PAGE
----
Talk:Mohs scale of mineral hardness

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Linear scale[edit]

Question: if the scale isn't linear is there a linear scale that geologists prefer to use? And what exactly is 'absolute hardness'? How is hardness defined (we know what it is intuitively, but what is its physical definition?) Are there SI units for hardness? -- SJK
There is no absolute hardness scale. No units for hardness either. As for what "hardness" really is, I think that is an open question. It would certainly be related to fracture toughness, but that defies analysis as well, relying on laboratory testing and depending on the geometry of the specimen.
A simple search on Google shows there is an 'absolute hardness' scale; in fact, there appear to be at least two: the Rosiwal absolute hardness scale; and the Knoop absolute hardness scale. Also, how can a non-existent scale yield real numbers like the ones in this article (although I've more commonly seen 140000 for Diamond, not the 1500 given above; I suppose this might be the Rosiwal vs. Knoop scales.) -- SJK
What defines hardness depends on the scale you use. The Rosiwal scale measures resistance to abrasion and uses an arbitrary value of 1000 as the hardness of corundum as its basis (diamond comes out to 140,000). The Knoop scale measures how deep a standard diamond pointed tool can cut into a material given a standard amount of pressure pressure (diamond comes out to 7000 in this scale).
Isn't part of the definition of hardness the scratch test (if you can scratch something with something else, that something else is the harder of the two)?
Thats the point of the Mohs scale. Frankly, the most useful materials for hardness testing in the field are fingernails (hardness 2-3) and pocket knives (hardness 5-6). Used in conjunction with luster, crystal habit and color, fingernails and pocket knives do a pretty good job.

The real answer to all this discussion (just above is part of it, too), is that the Mohs scale is a field test, really. All of the things on the scale are minerals - "pure". In the field, one picks up a rock and scratches it. Granite is a great example because it contains quartz, orthoclase feldspar, and a small percentage of a mafic mineral (generally biotite or hornblende) all in one. Even if there were an "absolute hardness", it would be no better, because rocks are not "absolute". There are many variables in rocks, grain structure, grain orientation, inclusions, mixtures - all sorts of stuff. If you have a "Jade Sculpture" and you can scratch it with a knife, it's not jade, it's something else. That's it's use - just one clue as to identifying a rock or mineral. That doesn't make Mohs scale trivial - probably 100% of amateur and pro geologists and minerologists in the world know and use it. Jjdon (talk) 21:35, 2 February 2008 (UTC)[]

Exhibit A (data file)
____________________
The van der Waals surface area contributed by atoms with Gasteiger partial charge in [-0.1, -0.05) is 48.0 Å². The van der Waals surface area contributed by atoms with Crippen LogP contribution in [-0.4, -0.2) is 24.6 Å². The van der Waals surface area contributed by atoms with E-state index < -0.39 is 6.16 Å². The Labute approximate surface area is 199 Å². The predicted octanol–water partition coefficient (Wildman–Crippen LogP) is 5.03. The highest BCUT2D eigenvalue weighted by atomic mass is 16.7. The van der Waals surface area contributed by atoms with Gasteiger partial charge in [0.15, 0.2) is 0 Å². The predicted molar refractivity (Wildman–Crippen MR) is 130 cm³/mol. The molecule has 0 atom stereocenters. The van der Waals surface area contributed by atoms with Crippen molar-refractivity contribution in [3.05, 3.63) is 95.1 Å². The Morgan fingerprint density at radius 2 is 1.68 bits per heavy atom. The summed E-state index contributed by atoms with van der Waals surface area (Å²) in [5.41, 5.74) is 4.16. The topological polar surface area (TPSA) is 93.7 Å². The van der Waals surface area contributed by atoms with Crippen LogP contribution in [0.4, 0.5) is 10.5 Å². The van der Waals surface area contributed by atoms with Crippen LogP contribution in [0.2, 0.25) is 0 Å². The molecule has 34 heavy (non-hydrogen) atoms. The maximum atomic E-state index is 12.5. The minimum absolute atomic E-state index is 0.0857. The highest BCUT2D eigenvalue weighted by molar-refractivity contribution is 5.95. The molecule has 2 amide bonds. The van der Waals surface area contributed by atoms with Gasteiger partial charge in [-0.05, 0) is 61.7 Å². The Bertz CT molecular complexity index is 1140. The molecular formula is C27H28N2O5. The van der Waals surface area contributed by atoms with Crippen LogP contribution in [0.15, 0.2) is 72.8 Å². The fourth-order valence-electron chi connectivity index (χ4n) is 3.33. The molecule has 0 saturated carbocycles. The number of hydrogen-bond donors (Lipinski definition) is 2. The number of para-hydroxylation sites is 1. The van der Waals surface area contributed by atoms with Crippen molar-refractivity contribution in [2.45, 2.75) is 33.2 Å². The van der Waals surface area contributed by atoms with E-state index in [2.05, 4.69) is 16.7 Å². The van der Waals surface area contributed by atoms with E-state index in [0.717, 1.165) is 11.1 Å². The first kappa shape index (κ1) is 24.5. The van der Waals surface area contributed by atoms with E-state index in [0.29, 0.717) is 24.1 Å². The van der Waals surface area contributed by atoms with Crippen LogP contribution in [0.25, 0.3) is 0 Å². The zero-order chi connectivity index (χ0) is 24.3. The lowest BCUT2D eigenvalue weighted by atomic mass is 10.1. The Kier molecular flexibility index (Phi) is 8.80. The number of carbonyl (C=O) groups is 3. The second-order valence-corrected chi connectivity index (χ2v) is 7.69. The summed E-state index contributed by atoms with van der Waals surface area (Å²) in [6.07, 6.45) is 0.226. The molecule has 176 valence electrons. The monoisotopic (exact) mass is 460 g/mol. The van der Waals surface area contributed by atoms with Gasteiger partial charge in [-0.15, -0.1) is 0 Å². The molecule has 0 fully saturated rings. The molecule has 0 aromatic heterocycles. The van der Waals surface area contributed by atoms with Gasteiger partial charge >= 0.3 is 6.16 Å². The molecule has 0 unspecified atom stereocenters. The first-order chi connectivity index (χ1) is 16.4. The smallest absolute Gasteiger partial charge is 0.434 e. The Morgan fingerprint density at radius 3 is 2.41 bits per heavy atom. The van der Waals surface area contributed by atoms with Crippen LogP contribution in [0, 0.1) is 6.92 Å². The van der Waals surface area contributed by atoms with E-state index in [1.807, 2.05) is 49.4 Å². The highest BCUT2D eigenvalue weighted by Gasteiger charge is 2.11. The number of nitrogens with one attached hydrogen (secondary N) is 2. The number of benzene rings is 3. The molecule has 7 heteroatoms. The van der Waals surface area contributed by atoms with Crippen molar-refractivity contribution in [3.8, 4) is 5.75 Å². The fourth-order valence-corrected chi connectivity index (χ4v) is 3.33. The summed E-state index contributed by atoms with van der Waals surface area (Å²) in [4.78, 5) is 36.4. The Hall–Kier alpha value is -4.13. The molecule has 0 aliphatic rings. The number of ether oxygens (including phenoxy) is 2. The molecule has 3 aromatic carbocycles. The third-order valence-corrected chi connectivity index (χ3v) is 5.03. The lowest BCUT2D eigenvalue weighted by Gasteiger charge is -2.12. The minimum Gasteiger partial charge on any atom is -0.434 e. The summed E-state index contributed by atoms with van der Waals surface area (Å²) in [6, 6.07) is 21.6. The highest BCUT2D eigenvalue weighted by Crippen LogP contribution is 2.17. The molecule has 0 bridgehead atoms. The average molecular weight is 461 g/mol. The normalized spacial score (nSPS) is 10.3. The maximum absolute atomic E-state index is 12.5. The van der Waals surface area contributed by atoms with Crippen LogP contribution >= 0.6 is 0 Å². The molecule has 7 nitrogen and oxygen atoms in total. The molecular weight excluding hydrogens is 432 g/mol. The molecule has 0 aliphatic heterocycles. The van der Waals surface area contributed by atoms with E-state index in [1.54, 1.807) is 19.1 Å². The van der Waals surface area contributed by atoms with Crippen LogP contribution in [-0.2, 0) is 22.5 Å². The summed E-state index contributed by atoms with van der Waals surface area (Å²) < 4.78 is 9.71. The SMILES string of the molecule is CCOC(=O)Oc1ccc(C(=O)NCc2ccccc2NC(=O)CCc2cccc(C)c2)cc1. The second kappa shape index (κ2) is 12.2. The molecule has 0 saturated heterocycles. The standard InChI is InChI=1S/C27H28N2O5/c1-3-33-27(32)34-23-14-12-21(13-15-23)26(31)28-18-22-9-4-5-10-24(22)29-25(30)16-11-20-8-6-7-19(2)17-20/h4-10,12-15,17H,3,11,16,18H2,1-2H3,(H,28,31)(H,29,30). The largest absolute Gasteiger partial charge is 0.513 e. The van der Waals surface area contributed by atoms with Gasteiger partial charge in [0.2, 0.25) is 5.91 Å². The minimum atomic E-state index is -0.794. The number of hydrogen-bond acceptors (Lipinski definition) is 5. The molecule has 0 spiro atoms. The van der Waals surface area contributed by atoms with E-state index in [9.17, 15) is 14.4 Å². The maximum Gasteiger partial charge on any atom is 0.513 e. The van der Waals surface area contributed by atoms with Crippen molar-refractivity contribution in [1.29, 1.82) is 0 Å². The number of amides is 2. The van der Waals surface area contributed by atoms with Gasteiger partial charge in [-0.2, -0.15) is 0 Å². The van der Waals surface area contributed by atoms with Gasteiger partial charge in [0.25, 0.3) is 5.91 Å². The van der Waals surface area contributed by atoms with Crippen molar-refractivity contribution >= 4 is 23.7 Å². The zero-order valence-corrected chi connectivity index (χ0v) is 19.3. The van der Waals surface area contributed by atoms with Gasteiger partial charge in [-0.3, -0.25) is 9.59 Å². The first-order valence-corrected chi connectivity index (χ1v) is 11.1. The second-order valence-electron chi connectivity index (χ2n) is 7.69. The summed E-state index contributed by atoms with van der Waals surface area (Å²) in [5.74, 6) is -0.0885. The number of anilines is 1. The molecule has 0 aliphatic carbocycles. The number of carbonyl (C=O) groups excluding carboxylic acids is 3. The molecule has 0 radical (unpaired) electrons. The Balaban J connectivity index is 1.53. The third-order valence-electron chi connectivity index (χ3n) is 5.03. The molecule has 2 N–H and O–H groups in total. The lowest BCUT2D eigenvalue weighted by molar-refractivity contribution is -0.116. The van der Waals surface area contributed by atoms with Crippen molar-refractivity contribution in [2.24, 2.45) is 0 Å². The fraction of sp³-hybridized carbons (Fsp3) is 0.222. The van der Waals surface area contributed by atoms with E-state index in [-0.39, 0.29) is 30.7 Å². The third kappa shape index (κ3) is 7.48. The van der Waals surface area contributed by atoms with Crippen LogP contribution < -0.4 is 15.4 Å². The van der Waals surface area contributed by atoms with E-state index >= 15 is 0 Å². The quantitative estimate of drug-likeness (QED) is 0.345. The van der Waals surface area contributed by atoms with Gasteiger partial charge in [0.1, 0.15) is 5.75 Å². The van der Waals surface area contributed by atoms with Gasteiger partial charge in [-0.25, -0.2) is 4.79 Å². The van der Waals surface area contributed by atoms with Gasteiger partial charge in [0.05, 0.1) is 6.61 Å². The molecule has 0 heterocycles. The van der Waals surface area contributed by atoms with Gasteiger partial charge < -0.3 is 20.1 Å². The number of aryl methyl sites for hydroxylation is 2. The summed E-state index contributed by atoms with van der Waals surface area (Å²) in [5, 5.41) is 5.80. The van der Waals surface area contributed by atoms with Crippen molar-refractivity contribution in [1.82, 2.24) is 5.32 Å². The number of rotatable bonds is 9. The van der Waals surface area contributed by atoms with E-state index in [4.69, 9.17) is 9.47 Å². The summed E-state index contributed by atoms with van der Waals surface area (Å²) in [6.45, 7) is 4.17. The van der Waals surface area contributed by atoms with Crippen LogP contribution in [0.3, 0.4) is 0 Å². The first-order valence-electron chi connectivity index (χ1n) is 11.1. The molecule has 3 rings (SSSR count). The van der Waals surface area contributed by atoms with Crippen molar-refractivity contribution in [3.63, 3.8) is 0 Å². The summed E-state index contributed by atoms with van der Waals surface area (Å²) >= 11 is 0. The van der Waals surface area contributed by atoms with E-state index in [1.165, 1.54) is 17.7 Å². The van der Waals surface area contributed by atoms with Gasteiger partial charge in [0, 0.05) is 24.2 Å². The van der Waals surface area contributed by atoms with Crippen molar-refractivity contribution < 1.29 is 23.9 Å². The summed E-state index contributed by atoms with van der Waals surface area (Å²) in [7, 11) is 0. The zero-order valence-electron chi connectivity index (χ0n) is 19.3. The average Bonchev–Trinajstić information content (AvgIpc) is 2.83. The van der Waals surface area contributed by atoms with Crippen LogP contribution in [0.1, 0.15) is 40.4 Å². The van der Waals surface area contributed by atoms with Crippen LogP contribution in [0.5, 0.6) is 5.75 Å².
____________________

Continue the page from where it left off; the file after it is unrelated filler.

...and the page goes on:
Absolute hardness of moissanite?[edit]

Question: What is the absolute hardness of moissanite? Answer: Moissanite is crystalline silicon carbide, also known as Carborundum, which is on the scale below. The absolute hardness I for one don't know. Jjdon (talk) 20:33, 30 January 2008 (UTC)[]

Why is "liquid" listed on the second/extended table?[edit]

Question: why is "liquid" listed on the second/extended table? It's been there since the table was created, and I cannot see why it isn't "Talc" there. 15:27, 23 Apr 2005 (UTC)

Nationality of Friedrich Mohs?[edit]

MANY SOURCES say that Mohs was Austrian, Many say he was German - The article does not make this clear. I know that he worked and lived mostly in Austria, but this neither makes him Austrian or German by default. His nationality should be clarified.

  • Looking at HIS article, it would appear he was Saxon. Which makes him German.

Absolute hardness?[edit]

Maybe someone could link to the appropriate article, or write it if it doesn't exist.--345Kai 09:23, 4 December 2006 (UTC)[]

I agree - what is the 'Absolute Hardness' scale. Eh?

kind of related: "Moh's Hardness Scale Mnemonic:

Talc Gypsum Calcite Fluorite Apatite Platinum? Quartz Topaz Corundum Diamond

Plagioclase ? (covers a fair range of compositions and hardnesses I know, but mnemonicists don't normally care too much about the details. My DH&Z gives plagioclases as 6-6½.)
A Karley (talk) 05:35, 16 April 2008 (UTC)[]

It is 2010 now and the 'Absolute Hardness' sticks out as incomplete. It is worse than mentioning a temperature of 620° (Celsius or Fahrenheit your guess). Where Kelvin has something absolute for temperatures, Mohs scale is as much absolute as any other hardness scale. Elegast (talk) 15:01, 24 June 2010 (UTC)[]

Window glass[edit]

I think window glass is somewhere near quartz, since the two are very similar in composition. Thus I have changed it to 6.5 unsigned

Very scientific. 03:03, 11 January 2007 (UTC)[]
Must be right. I think graphite and diamond must be pretty similar as well. I mean, it's basically the same thing. Dept of Alchemy 21:08, 20 February 2007 (UTC)[]